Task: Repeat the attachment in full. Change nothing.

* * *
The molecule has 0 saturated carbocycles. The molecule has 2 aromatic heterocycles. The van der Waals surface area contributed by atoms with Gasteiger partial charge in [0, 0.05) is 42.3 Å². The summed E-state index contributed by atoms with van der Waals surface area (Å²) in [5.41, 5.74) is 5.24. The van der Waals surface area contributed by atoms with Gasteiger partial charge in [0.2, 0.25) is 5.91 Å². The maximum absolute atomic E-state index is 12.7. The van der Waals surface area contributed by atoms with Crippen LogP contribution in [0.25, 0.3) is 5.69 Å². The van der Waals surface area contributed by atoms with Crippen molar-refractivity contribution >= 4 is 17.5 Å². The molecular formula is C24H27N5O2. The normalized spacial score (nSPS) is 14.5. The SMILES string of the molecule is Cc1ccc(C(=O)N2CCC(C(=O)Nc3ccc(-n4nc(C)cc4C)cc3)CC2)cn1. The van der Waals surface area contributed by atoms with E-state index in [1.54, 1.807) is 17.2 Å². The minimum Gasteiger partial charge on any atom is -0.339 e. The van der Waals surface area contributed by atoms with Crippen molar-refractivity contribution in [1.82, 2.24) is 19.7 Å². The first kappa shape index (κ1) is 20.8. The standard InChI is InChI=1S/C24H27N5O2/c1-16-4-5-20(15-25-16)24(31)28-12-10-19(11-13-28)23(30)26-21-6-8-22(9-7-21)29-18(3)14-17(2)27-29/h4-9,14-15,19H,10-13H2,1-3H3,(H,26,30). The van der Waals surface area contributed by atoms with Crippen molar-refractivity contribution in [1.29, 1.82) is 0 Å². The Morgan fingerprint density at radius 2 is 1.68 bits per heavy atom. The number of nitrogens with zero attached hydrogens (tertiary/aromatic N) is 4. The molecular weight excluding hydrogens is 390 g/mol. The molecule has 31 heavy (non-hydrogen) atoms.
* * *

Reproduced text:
The molecule has 0 saturated carbocycles. The molecule has 2 aromatic heterocycles. The van der Waals surface area contributed by atoms with Gasteiger partial charge in [0, 0.05) is 42.3 Å². The summed E-state index contributed by atoms with van der Waals surface area (Å²) in [5.41, 5.74) is 5.24. The van der Waals surface area contributed by atoms with Gasteiger partial charge in [0.2, 0.25) is 5.91 Å². The maximum absolute atomic E-state index is 12.7. The van der Waals surface area contributed by atoms with Crippen LogP contribution in [0.25, 0.3) is 5.69 Å². The van der Waals surface area contributed by atoms with Crippen molar-refractivity contribution >= 4 is 17.5 Å². The molecular formula is C24H27N5O2. The normalized spacial score (nSPS) is 14.5. The SMILES string of the molecule is Cc1ccc(C(=O)N2CCC(C(=O)Nc3ccc(-n4nc(C)cc4C)cc3)CC2)cn1. The van der Waals surface area contributed by atoms with E-state index in [1.54, 1.807) is 17.2 Å². The minimum Gasteiger partial charge on any atom is -0.339 e. The van der Waals surface area contributed by atoms with Crippen molar-refractivity contribution in [1.82, 2.24) is 19.7 Å². The first kappa shape index (κ1) is 20.8. The standard InChI is InChI=1S/C24H27N5O2/c1-16-4-5-20(15-25-16)24(31)28-12-10-19(11-13-28)23(30)26-21-6-8-22(9-7-21)29-18(3)14-17(2)27-29/h4-9,14-15,19H,10-13H2,1-3H3,(H,26,30). The van der Waals surface area contributed by atoms with Crippen molar-refractivity contribution in [1.29, 1.82) is 0 Å². The Morgan fingerprint density at radius 2 is 1.68 bits per heavy atom. The number of nitrogens with zero attached hydrogens (tertiary/aromatic N) is 4. The molecular weight excluding hydrogens is 390 g/mol. The molecule has 31 heavy (non-hydrogen) atoms.